"Cochran's close friend Amelia Earhart is, of course, the first name mentioned when the subject of women pilots arises. But as readers of this book will see, it is Cochran whose name should be on people's lips when a discussion of women pilots is taking place."--Claudia M. Oakes, Chief Operating Officer, Cradle of Aviation Museum
"This biography of Jackie Cochran is pathbreaking. Jackie Cochran was a dominant figure in mid-20th century American aviation but her life story has received little critical examination by biographers and historians. No more. No one will write about Cochran in quite the same way again as Rich has filled each chapter with new information and insight."--Deborah G. Douglas, Curator of Science and Technology at the Massachusetts Institute of Technology Museum
Born in 1906 in Muskogee, Florida, Jacqueline "Jackie" Cochran was America's greatest woman pilot: the first to break the sound barrier, first to fly a bomber across the Atlantic, possessor of more than 200 aviation records and the commander of the Women Airforce Service Pilots (WASP) during World War II. Cochran left school when she was eight to work in a textile factory, became a beautician then a salon owner before she was twenty, moved to New York four years later and earned her pilot's license, becoming a flying saleswoman for her own cosmetics company. Some 25 years later, Cochran reached Mach 2--twice the speed of sound--in a Lockheed F-104, having already become a colonel in the Air Force Reserve. Intelligent, brash, determined, courageous, and ambitious, she counted presidents Eisenhower and Johnson among her friends, as well as national leaders in business, Congress, and military and commercial aviation.
Drawing upon previously unpublished information about Cochran's early years and her first marriage, and on her extensive correspondence with U.S. presidents, Air Force generals, aircraft designers, test pilots, and business tycoons, Rich shows Cochran's many contrasts. Seen by enemies as an egotistical master of self-promotion, she was nevertheless capable of loyal and abiding friendships. And although her personality was sometimes abrasive, she used it to accomplish impressive results, including her work on behalf of an independent Air Force. She actively opposed early feminists and, though she was responsible for the groundbreaking formation of the WASP, she was instrumental in delaying the acceptance of women as astronauts.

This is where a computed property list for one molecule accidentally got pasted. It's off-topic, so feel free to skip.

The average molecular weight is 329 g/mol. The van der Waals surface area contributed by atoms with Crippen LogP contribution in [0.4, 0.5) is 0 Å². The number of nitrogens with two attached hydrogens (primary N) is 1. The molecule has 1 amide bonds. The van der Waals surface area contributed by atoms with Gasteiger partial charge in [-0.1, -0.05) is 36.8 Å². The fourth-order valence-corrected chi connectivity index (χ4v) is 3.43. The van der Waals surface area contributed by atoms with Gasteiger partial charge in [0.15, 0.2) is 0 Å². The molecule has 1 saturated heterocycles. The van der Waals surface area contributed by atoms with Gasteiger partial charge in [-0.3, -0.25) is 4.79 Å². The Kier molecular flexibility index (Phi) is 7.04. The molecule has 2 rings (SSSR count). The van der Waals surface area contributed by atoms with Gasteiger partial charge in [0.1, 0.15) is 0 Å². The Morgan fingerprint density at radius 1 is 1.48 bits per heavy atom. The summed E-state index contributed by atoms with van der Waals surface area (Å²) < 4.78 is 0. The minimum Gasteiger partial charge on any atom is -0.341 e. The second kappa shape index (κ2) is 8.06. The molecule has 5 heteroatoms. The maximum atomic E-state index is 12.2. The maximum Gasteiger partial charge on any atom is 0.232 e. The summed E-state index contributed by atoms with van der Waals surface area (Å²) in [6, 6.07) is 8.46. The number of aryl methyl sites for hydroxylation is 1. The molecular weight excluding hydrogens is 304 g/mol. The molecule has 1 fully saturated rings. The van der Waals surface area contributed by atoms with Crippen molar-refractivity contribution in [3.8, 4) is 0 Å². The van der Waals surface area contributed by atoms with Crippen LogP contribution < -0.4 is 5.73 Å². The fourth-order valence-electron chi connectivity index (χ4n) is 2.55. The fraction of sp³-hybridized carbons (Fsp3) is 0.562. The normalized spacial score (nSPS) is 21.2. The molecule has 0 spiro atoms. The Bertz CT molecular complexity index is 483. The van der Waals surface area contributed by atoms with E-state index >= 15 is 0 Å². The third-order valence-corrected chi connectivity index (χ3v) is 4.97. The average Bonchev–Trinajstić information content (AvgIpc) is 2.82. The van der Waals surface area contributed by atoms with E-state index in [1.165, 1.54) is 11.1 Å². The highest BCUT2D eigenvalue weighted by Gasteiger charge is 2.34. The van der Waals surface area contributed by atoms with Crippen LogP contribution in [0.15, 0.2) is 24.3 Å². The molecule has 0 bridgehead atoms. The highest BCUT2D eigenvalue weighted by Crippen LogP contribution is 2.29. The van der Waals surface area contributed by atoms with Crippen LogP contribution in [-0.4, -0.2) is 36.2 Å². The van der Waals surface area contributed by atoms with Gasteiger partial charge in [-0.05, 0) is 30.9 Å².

Rich brings clarity, detail, and objectivity to a life story that had until now remained vague, contrived from hearsay and controversy. This first extensive critical biography puts Cochran's great talents and achievements in the context of her turbulent personal life to create a portrait of a remarkable, complicated woman.
Doris Rich is a journalist and author of Amelia Earhart: A Biography, Queen Bess: Daredevil Aviator, and The Magnificent Moisants: Champions of Early Flight.
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Rich reminds us that this remarkable lady, despite her shortcomings, reached Mach 2 - twice the speed of soung - piloting a Lockheed F-104 at the tender age of 58. Her craftsmanlike biography of an altogether complex and controversial personality is highly recommended…
…the extensive, complicated story of her life, compiled… Often combative and abrasive, Cochranis a true American legend, and Rich's biography will ensure that Cochran's contributions will not be forgotten.
--Florida International Magazine
…Jackie Cochran is a name that more people should know.
--Plane and Pilot
…a classic rags-to-riches tale.
--Dallas Morning News
In Doris Rich's latest aviation biography, barefoot, illiterate Bessie Pittman reinvents herself as Jacqueline Cochran, the brash beautician who set more speed and altitude records than any pilot in history. …Rich illuminates herself the lesser-known facts of this under-appreciated pioneer and lights a belated candle for her too.
--Air and Space
…separating truth from fantasy must have presented huge difficulty for Jackie's biographer. Doris L. Rich has done a tremendous job with this painstakingly researched biography…
--British Women Pilots' Association Newsletter
…Rich gives Cochran her rightful place in aviation history.
Often combative and abrasive, Cochran is a true American legend, and Rich's biography will ensure that Cochran's contributions will not be forgotten.
…this book reveals more candid insight into the life and psyche of a legendary American aviatrix than most of us wanted to know, and as such, it has a place in any complete home aviation library.
" Rich is a perceptive author and researcher-she dose not glorify Cochran and indeed succeeds in debunking a few myths about her subject. It is to the author's credit that she has written such an enjoyable and unbiased biography of a difficult, complex, and occasionally unsympathetic subject."
Doris L. Rich has researched her subject conscientiously and has not refrained from poining out the character flaws of the woman who tried to deny the existence of her family as she transformed herself from poor little Bessie Pittman to the world-famous pilot Jacqueline Cochran.
--The Aerospace Professional
"An in-depth look at one of America's most accomplished aviators. The book provides a good introduction to the flamboyant aviator and may encourage other works on her particular accomplishments. Doris Rich certainly makes Jackie Cochran come alive."
--Register of the Kentucky Historical Society
" Rich's work is an impressive achievement. Well-researched and informative, it provides new information and insight into a complex figure."